ECE graduate student develops new method to tune VCSEL arrays


Jonathan Lin, MNTL

Brad Thompson discovered his passion for photonics and optics as an undergraduate after taking the Photonics Device Lab (ECE 495 course) and getting extensive hands-on experience with lasers under the tutelage of ECE Professor Kent Choquette. Today, Thompson is a fourth-year graduate student pursuing his interest in vertical-cavity surface-emitting lasers (VCSELs) as a member of Choquette’s Photonic Device Research group.

Brad Thompson
Brad Thompson

In the fall, Thompson was one of 13 students nationally to be awarded the $10,000 Graduate Directed Energy Scholarship from the Directed Energy Professional Society (DEPS). While traditional applications of directed energy include lasers that shoot down missiles, Thompson was awarded for his breakthrough research in low-power directed energy in which a VSCEL array focuses each individual laser diode’s energy, creating a coherent directed energy source. 

With an emission perpendicular to the wafer’s surface that can be manufactured simultaneously at a much larger scale and with a more desirable circular emission profile compared with traditional edge-emitting laser’s oval emission, VCSELs are the workhorse of short-distance optical interconnects in data centers, server clusters, and the Internet infrastructure. Thompson is exploring high power, high brightness VCSEL arrays, which are scaled in 2-dimensions, yielding a much higher power output than traditional VSCELs. Specifically, he has developed a new method to electrically tune a VSCEL array to coherence for high brightness applications, providing new flexibility—previous arrays are either incoherent or cannot be tuned.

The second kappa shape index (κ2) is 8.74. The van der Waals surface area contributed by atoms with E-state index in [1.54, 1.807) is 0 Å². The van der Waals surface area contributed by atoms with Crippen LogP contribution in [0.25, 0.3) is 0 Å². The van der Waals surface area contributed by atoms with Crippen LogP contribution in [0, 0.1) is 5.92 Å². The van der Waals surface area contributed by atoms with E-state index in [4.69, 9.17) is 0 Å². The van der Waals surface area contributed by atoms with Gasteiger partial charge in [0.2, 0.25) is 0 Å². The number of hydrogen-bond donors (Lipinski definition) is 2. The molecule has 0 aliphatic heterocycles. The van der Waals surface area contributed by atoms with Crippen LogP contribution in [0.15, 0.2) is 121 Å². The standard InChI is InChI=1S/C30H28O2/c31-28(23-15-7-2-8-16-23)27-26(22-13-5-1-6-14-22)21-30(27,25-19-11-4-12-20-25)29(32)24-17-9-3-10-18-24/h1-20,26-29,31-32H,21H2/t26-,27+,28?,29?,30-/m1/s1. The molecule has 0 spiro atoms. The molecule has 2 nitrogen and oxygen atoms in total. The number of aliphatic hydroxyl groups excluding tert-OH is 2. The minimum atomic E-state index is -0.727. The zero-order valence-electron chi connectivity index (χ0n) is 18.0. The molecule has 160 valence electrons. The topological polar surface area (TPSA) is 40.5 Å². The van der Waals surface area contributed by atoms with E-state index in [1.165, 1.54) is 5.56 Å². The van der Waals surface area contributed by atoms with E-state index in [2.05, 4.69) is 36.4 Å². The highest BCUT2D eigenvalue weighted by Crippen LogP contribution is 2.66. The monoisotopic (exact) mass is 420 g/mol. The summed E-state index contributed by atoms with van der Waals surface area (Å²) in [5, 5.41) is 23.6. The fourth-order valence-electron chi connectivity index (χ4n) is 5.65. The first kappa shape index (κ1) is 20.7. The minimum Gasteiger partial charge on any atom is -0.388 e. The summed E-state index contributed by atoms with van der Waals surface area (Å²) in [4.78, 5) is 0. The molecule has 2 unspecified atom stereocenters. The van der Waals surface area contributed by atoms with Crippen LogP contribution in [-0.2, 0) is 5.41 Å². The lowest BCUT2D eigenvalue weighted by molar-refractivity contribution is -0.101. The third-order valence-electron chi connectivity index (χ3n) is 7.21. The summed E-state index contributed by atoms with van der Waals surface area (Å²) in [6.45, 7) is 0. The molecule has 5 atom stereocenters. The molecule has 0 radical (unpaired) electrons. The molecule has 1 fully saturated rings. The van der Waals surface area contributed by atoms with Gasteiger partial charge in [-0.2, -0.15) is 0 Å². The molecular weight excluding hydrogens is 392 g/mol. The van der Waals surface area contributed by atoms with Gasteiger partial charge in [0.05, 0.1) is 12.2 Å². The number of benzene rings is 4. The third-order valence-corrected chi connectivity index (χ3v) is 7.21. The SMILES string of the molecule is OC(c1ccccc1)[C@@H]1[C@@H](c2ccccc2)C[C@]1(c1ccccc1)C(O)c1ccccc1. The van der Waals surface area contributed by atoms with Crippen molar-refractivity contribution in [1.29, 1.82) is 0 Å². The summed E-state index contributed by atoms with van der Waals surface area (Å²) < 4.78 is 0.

In October 2015, the IEEE invited Thompson to host a workshop at the International Photonics Conference (IPC) in Reston, VA. “They wanted a demonstration that used a Raspberry Pi, because they’re currently trendy,” said Thompson, referring to the low-cost credit-card sized computer that plugs into a monitor or TV and uses a regular keyboard and mouse.  “We ended up setting up a digital transmission link similar to how our Internet transmits data. We had a laser that could be modulated on/off and a free-space connection to a receiver hooked up to the Raspberry Pi with a screen that displayed characters in real time.”

Taking this project one step further, Thompson also had an analog version that modulated music on a laser and sent it over free space. He demonstrated his innovative project at the popular SxSW Austin music festival in March 2016. “The kit with all the source code is on Github,” said Thompson, encouraging others to build upon his ideas.

In addition to his research, Thompson has served as a teaching assistant for the popular Theory & Fabrication of Integrated Circuits (ECE 444) course for several semesters, helping the undergraduates learn to fabricate semiconductor devices.